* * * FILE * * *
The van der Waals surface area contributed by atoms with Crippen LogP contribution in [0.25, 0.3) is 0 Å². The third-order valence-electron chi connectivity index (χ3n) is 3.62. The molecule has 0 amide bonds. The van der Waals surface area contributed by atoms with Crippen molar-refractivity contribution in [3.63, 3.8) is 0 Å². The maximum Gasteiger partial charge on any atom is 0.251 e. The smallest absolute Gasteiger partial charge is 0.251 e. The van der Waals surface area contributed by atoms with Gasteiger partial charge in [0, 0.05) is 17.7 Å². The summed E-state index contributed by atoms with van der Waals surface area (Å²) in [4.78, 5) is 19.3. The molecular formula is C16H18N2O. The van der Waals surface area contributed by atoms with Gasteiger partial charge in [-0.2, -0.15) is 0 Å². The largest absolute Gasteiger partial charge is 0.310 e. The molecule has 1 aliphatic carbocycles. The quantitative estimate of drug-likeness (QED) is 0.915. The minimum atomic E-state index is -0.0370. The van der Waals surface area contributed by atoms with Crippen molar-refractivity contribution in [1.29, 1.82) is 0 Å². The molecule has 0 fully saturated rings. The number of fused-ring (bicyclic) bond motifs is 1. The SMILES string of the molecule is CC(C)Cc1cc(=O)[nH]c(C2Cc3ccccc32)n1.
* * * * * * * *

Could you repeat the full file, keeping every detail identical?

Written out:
The van der Waals surface area contributed by atoms with Crippen LogP contribution in [0.25, 0.3) is 0 Å². The third-order valence-electron chi connectivity index (χ3n) is 3.62. The molecule has 0 amide bonds. The van der Waals surface area contributed by atoms with Crippen molar-refractivity contribution in [3.63, 3.8) is 0 Å². The maximum Gasteiger partial charge on any atom is 0.251 e. The smallest absolute Gasteiger partial charge is 0.251 e. The van der Waals surface area contributed by atoms with Gasteiger partial charge in [0, 0.05) is 17.7 Å². The summed E-state index contributed by atoms with van der Waals surface area (Å²) in [4.78, 5) is 19.3. The molecular formula is C16H18N2O. The van der Waals surface area contributed by atoms with Gasteiger partial charge in [-0.2, -0.15) is 0 Å². The largest absolute Gasteiger partial charge is 0.310 e. The molecule has 1 aliphatic carbocycles. The quantitative estimate of drug-likeness (QED) is 0.915. The minimum atomic E-state index is -0.0370. The van der Waals surface area contributed by atoms with Crippen molar-refractivity contribution in [1.29, 1.82) is 0 Å². The molecule has 0 fully saturated rings. The number of fused-ring (bicyclic) bond motifs is 1. The SMILES string of the molecule is CC(C)Cc1cc(=O)[nH]c(C2Cc3ccccc32)n1.